As the world tuned in on Wednesday to watch scientists at the European Centre for Nuclear Research (CERN) announce the discovery of a new subatomic particle that is “consistent” with the Higgs boson, a group of researchers at the Saha Institute of Nuclear Physics (SINP) here shared the excitement and anticipation of their colleagues in Geneva, as many of them have been a part of the experiments at the Large Hadron Collider for a decade.
Proud to have been “one of the human nuts and screws” that went into the discovery, Professor Satyaki Bhattacharya said: “I think it is important to note India’s upward gradient in its contributions — both in manpower and monetary resources — to the experiments.” Professor Bhattacharya joined the Compact Muon Solenoid (CMS) experiment — one of the two detectors that were involved in the quest for the elusive particle — in 1999.
Although the SINP formally entered an agreement with CERN only in August 2011, a group of five researchers of the institute have been associated with the project for a long time.
Professor Sunanda Banerjee, leader of the group, was one of the main authors of the software through which the detectors — CMS and ATLAS — were first designed as a simulation, explained Professor Subir Sarkar, one of the members of the group.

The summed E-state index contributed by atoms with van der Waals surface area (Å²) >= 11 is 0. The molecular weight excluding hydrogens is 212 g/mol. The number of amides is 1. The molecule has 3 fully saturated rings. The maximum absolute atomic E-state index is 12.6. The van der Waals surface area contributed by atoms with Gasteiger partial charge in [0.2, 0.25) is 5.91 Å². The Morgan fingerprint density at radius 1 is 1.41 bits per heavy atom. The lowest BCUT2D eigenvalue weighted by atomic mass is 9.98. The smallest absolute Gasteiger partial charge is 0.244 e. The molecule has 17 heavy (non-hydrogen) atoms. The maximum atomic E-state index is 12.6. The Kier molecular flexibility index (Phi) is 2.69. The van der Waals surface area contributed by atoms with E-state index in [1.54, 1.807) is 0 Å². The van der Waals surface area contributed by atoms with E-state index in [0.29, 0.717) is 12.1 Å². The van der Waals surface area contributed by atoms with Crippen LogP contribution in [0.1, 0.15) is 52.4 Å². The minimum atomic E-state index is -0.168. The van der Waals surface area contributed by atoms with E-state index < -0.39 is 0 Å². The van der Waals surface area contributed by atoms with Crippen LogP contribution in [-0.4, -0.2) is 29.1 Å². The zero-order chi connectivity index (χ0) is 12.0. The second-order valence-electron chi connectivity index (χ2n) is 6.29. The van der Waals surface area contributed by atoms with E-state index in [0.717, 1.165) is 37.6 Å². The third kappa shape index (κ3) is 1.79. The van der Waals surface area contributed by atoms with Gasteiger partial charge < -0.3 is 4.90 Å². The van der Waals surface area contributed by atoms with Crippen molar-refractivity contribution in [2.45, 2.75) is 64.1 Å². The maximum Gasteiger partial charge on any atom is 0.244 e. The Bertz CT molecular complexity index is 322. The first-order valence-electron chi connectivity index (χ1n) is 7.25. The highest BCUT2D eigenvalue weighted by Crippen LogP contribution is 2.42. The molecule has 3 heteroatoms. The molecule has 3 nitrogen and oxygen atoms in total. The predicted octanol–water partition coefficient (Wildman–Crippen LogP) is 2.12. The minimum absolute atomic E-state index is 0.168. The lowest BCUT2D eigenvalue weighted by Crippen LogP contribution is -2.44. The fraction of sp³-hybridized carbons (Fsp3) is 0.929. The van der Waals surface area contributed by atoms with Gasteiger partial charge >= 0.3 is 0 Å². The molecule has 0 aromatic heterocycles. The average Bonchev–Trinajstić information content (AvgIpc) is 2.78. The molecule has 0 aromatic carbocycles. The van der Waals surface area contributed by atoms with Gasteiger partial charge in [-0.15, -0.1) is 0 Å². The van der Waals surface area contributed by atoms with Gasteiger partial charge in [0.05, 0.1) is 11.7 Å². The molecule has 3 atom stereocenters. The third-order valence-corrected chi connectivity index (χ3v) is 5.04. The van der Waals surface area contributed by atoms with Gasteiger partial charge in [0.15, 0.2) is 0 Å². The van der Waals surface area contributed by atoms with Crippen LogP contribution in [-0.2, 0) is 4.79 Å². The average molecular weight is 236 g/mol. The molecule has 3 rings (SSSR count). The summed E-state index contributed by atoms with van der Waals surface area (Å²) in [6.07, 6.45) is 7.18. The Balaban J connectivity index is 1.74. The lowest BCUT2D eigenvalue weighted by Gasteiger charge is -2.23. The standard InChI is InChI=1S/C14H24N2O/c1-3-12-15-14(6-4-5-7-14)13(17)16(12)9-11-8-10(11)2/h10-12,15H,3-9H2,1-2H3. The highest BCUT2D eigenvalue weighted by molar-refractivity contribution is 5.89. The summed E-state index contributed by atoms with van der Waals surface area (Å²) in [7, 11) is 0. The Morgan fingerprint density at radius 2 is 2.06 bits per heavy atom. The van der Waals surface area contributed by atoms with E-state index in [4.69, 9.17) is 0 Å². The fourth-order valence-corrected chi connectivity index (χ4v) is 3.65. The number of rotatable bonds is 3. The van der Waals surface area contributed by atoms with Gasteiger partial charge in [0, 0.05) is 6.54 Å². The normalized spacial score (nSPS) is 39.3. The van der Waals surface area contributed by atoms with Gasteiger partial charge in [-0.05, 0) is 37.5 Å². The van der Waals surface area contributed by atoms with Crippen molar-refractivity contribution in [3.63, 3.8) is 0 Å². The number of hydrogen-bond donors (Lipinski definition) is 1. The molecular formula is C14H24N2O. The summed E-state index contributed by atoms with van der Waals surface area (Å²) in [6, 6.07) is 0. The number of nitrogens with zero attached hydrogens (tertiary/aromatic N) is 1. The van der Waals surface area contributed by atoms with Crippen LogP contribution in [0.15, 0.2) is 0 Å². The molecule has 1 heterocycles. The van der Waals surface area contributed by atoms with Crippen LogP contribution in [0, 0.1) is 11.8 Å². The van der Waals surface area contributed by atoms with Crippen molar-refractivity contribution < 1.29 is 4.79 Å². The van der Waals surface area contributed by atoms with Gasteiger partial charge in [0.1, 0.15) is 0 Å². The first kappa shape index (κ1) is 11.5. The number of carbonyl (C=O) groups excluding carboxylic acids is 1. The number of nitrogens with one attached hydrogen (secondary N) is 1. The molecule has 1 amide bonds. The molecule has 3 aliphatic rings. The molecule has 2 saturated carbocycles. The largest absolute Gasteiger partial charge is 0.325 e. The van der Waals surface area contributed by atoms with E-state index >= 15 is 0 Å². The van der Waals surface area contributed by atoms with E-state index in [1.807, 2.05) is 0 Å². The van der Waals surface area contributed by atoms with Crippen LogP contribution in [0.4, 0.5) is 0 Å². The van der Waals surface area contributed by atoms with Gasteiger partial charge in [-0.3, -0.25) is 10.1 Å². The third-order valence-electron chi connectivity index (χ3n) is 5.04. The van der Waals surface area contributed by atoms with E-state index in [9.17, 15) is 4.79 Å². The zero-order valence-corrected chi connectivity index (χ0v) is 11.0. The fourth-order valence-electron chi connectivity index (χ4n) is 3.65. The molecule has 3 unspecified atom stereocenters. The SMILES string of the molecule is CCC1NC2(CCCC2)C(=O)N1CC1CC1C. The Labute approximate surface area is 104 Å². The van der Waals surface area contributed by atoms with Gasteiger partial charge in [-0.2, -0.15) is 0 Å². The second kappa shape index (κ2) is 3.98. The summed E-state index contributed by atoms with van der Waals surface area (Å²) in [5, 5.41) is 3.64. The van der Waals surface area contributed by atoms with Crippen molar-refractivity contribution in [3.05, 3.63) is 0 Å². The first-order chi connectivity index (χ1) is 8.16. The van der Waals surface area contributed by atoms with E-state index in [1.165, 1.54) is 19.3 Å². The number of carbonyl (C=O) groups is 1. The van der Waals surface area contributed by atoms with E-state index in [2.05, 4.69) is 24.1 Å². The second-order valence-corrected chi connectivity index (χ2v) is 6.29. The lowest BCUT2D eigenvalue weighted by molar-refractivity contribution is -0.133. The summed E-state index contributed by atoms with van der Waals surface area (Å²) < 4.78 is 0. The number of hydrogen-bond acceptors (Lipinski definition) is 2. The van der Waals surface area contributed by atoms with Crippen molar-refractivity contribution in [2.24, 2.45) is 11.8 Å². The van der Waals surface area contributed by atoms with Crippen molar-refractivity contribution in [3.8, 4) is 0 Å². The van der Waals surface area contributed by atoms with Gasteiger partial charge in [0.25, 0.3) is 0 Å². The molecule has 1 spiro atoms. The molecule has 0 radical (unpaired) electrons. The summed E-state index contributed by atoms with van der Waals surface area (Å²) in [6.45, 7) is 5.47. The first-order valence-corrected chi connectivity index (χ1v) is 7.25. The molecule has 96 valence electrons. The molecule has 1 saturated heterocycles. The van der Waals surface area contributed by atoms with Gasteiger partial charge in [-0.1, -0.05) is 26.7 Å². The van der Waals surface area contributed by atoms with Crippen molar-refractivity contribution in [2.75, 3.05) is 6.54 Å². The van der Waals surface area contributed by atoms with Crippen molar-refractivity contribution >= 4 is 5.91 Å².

“I was very anxious and excited over the last few days. Some of the data that was shown today was collected as late as June 19, and with such fresh data we had to be sure that it was consistent. We were constantly checking and discussing things with the spokesperson for our group” said Professor Suchandra Datta, one of the three co-ordinators for data quality monitoring for the CMS experiment.
Although she was well versed with the data that was to be presented at the conference during the day, the anticipation for the announcement was huge because she had no idea what researchers at the other experiment, ATLAS, had found.
“CMS and ATLAS were conducted independent of each other and we had no idea of the results of experiments conducted at ATLAS and whether or not they would match witsh our findings,” she said.
Professor Datta compared the CMS detector to “an onion” with several layers, having worked on it since 1997.
Professor Manoj Saran, who is closely working with his colleagues at CERN on upgrading the hardware of the detectors, said they had already started work on upgrades of certain parts.
“It is a bit like shifting from a wide-angle lens to a telephoto lens. So far we did not know where we would find it; it could have been a particle anywhere between 100 and 600 GeV. Now we have found something at around 125 GeV, so we can fine tune the detector further,” he said.